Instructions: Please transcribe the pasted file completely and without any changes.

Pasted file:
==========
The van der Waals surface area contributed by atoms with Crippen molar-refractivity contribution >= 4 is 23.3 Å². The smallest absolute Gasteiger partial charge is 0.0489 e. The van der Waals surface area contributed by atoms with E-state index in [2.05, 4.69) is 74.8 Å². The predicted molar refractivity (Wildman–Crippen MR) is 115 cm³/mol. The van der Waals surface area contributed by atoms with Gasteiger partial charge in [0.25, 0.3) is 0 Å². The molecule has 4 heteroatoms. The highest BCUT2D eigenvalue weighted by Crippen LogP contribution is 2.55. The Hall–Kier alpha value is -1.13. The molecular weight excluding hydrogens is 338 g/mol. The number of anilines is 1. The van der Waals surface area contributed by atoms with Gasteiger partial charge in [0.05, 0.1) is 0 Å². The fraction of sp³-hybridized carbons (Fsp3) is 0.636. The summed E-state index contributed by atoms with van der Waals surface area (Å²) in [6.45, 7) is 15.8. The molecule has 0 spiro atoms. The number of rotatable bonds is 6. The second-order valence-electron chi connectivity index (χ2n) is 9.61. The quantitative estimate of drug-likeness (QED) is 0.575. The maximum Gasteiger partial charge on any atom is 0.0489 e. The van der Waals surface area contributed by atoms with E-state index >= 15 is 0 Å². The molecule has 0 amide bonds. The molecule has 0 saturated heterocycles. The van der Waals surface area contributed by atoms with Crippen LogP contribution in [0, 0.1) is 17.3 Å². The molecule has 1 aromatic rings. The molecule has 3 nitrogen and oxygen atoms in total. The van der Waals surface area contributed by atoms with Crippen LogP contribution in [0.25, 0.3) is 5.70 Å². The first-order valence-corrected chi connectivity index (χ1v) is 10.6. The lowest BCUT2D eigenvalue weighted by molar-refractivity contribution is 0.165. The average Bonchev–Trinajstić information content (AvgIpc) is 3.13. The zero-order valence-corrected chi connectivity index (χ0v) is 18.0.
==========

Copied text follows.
The van der Waals surface area contributed by atoms with Crippen molar-refractivity contribution >= 4 is 23.3 Å². The smallest absolute Gasteiger partial charge is 0.0489 e. The van der Waals surface area contributed by atoms with E-state index in [2.05, 4.69) is 74.8 Å². The predicted molar refractivity (Wildman–Crippen MR) is 115 cm³/mol. The van der Waals surface area contributed by atoms with Gasteiger partial charge in [0.25, 0.3) is 0 Å². The molecule has 4 heteroatoms. The highest BCUT2D eigenvalue weighted by Crippen LogP contribution is 2.55. The Hall–Kier alpha value is -1.13. The molecular weight excluding hydrogens is 338 g/mol. The number of anilines is 1. The van der Waals surface area contributed by atoms with Gasteiger partial charge in [0.05, 0.1) is 0 Å². The fraction of sp³-hybridized carbons (Fsp3) is 0.636. The summed E-state index contributed by atoms with van der Waals surface area (Å²) in [6.45, 7) is 15.8. The molecule has 0 spiro atoms. The number of rotatable bonds is 6. The second-order valence-electron chi connectivity index (χ2n) is 9.61. The quantitative estimate of drug-likeness (QED) is 0.575. The maximum Gasteiger partial charge on any atom is 0.0489 e. The van der Waals surface area contributed by atoms with E-state index >= 15 is 0 Å². The molecule has 0 amide bonds. The molecule has 0 saturated heterocycles. The van der Waals surface area contributed by atoms with Crippen LogP contribution in [0, 0.1) is 17.3 Å². The molecule has 1 aromatic rings. The molecule has 3 nitrogen and oxygen atoms in total. The van der Waals surface area contributed by atoms with Crippen LogP contribution in [0.25, 0.3) is 5.70 Å². The first-order valence-corrected chi connectivity index (χ1v) is 10.6. The lowest BCUT2D eigenvalue weighted by molar-refractivity contribution is 0.165. The average Bonchev–Trinajstić information content (AvgIpc) is 3.13. The zero-order valence-corrected chi connectivity index (χ0v) is 18.0.